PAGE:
Saturday, June 7, 2014

I'm Not Done With the Kids Quite Yet

It feels like I should be on holiday right about now. It's the weekend which delineates two of my language school's intake periods. Monday, a whole bunch of new classes start. Myself, I'll be starting to teach two new groups of students; one of my classes from last 'term' continues. This is my first instance of transitioning like this to new students without a break of more than a weekend in between.

I thought when I said goodbye to my 'teen 1' class on Friday that that was it, I was done teaching children. My school here is for adult learners.  Teaching adults (which can ultimately be a lot more lucrative) is part of why I came here as a career move. The only reason Edulink has been offering 'teen' classes since I got here is because the regualrs schools here have been on summer break.

Schools have resumed now, and I thought I was done teaching kids. Mind you, I don't mind teaching teenagers (I taught 11 to 13 year olds). It's rewarding in its own way. Kids that age still WANT to learn, they haven't yet got that 'too cool for school' mentality. However awkward that age may be for a lot of them, for those with whom I've had trouble getting through to, when it finally happens and they begin learning, it's like a dam breaking. I had several kids these last five weeks with whom a lot teachers might have 'given up' on, but I kept at it, and not to toot my own horn or anything, but they got it. The started speaking, writing and learning English.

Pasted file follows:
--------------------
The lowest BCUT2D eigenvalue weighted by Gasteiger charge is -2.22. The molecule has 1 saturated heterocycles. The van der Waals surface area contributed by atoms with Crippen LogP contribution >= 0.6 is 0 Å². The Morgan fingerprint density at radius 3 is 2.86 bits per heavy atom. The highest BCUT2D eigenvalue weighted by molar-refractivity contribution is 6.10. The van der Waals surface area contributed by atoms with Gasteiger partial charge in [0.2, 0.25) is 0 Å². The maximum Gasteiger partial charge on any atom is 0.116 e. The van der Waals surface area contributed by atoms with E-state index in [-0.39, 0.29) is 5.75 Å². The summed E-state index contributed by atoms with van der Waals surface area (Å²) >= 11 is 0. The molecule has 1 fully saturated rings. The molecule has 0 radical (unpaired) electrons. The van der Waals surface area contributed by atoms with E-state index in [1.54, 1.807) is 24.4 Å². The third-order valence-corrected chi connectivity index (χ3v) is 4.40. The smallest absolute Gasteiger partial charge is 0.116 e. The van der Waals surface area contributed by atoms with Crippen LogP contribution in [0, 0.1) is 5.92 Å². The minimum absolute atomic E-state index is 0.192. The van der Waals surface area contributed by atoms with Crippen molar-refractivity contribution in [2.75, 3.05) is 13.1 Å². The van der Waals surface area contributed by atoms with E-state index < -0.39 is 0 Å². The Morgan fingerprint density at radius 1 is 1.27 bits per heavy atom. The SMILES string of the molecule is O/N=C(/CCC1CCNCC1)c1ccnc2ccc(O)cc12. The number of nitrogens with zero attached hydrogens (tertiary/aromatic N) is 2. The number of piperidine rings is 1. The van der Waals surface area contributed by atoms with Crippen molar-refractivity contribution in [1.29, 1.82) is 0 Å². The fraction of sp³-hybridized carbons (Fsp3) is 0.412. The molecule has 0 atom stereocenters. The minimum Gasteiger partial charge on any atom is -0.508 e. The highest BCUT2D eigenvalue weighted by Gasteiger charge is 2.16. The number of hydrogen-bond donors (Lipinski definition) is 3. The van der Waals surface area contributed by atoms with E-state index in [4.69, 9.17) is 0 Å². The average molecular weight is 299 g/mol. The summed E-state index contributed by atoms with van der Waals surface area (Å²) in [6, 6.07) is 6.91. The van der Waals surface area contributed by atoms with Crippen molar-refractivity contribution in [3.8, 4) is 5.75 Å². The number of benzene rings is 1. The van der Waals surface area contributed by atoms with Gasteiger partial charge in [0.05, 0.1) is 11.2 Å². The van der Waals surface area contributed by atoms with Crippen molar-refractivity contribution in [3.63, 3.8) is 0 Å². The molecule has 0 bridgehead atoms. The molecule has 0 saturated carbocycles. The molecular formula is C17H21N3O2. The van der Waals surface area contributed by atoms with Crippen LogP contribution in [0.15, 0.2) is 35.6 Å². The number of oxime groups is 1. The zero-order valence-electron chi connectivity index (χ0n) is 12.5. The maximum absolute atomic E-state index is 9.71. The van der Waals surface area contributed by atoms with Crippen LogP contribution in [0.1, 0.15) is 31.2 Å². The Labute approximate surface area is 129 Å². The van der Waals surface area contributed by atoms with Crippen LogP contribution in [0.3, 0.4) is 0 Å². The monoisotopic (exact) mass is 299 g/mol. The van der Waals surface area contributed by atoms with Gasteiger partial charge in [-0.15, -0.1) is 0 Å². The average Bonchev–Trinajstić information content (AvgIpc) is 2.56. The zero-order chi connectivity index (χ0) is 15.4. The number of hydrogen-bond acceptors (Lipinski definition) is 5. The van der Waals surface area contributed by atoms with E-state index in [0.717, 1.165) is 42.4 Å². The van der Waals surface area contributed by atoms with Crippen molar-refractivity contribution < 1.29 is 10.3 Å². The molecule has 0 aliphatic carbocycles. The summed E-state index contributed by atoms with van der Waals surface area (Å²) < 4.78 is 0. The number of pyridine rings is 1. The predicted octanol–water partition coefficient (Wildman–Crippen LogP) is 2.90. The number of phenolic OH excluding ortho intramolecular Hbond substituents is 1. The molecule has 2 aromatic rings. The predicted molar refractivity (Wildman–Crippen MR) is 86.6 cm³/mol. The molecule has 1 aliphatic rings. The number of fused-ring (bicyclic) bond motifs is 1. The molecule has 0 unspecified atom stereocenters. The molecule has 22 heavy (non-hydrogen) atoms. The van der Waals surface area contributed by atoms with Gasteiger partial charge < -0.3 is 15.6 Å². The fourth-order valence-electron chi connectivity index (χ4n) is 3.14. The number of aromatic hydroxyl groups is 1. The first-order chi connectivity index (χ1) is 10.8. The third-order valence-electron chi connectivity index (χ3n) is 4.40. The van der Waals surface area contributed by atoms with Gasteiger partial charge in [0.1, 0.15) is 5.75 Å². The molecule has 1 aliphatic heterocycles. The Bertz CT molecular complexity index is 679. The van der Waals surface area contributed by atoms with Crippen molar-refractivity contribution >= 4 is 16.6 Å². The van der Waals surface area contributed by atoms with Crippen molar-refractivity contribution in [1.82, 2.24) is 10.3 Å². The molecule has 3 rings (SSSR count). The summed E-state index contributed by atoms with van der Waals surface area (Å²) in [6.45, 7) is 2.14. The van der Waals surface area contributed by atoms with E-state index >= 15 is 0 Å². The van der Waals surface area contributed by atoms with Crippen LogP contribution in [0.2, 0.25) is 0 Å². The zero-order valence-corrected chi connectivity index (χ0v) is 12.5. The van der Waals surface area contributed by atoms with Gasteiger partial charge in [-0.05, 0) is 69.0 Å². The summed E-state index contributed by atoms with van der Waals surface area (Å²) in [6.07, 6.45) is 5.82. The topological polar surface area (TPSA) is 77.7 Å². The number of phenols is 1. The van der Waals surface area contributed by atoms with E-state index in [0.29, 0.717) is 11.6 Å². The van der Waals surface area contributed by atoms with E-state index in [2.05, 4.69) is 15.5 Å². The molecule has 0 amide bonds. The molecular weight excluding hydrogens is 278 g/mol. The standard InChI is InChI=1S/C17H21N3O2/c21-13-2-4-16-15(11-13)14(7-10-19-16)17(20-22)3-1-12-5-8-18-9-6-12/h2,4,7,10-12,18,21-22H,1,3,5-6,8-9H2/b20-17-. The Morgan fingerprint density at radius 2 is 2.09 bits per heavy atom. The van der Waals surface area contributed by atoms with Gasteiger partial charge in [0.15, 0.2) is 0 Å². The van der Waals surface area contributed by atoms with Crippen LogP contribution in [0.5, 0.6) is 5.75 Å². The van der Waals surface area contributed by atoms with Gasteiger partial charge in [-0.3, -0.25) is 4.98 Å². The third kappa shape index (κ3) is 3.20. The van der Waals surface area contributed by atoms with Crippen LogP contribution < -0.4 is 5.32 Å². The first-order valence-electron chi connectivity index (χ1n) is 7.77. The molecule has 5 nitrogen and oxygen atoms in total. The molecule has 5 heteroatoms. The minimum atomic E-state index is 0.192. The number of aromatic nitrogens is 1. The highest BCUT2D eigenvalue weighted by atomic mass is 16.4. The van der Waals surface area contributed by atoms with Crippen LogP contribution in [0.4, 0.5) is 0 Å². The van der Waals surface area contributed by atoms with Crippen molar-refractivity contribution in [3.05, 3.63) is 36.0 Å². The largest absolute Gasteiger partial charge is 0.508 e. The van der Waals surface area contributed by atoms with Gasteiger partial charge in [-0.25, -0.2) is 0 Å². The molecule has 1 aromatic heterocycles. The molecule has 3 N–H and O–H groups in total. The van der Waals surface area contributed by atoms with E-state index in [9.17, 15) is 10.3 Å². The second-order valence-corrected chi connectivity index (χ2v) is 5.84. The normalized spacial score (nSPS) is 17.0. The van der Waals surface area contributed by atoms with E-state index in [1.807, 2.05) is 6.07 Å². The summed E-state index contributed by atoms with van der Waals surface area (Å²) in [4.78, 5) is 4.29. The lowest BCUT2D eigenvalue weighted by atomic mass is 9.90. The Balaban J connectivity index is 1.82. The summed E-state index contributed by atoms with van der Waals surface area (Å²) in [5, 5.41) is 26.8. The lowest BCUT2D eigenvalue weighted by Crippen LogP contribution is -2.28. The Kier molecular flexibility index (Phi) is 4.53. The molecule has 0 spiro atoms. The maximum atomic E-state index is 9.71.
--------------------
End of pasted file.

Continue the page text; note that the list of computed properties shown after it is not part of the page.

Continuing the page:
As this new term begins, I found out I'd done such a good job that several of my students (parents) wanted to continue to learn from Teacher Joko. School may be back in session, but for the first time ever, my language institute is offering after-school young learners classes, taught by request, by yours truly.

It's a basic thing about doing your job well that your customers want to come back to you and your company; I've prided myself on doing that for 20 years. It's kinda another level when your company creates whole new products just so that their clients can continue to deal with you. Yeah. That feels good. I feel appreciated.

You'll see some of these 'young learners' in the video below, along with a bunch of other stuff. 

 The last couple weeks, I really haven't recorded anything, other than uke videos, that was worthy of its own video. This has left me with a bunch of half-stuff, which I've strung together here in a single piece sans any kind narrative to it.

The video includes my trip and time at the Onyx Steakhouse here in Yangon, one the handful of places in this city that merits the name. You'll see a lot of my new friends and colleagues as we gathered for a 'pre-wake' for a former teacher. The last day of the term for the kids was fun, cake and free time, but I still felt obliged to include a learning game or two. My sink broke. You see the plumber fixing it. Finally, my latest apartment improvement, a TV and DVD player. You gotta love Myanmar for DVD's. At the same respectable department store where I bought the TV, I picked up a 3-disc set of the entire Harry Potter series in HD for 800 Kyats... 82 cents.


  1. A Job well done! Congrats!


  2. Sometimes being so good at your job is a good thing. Sometimes maybe not. But it is wonderful how much they like you and want to learn more from you. Keep up the good work.

  3. Keep up the good work. I'm proud of you.

  4. You're blessed, knowing that your students enjoy learning from you... and now, you've got TV. Good for you!


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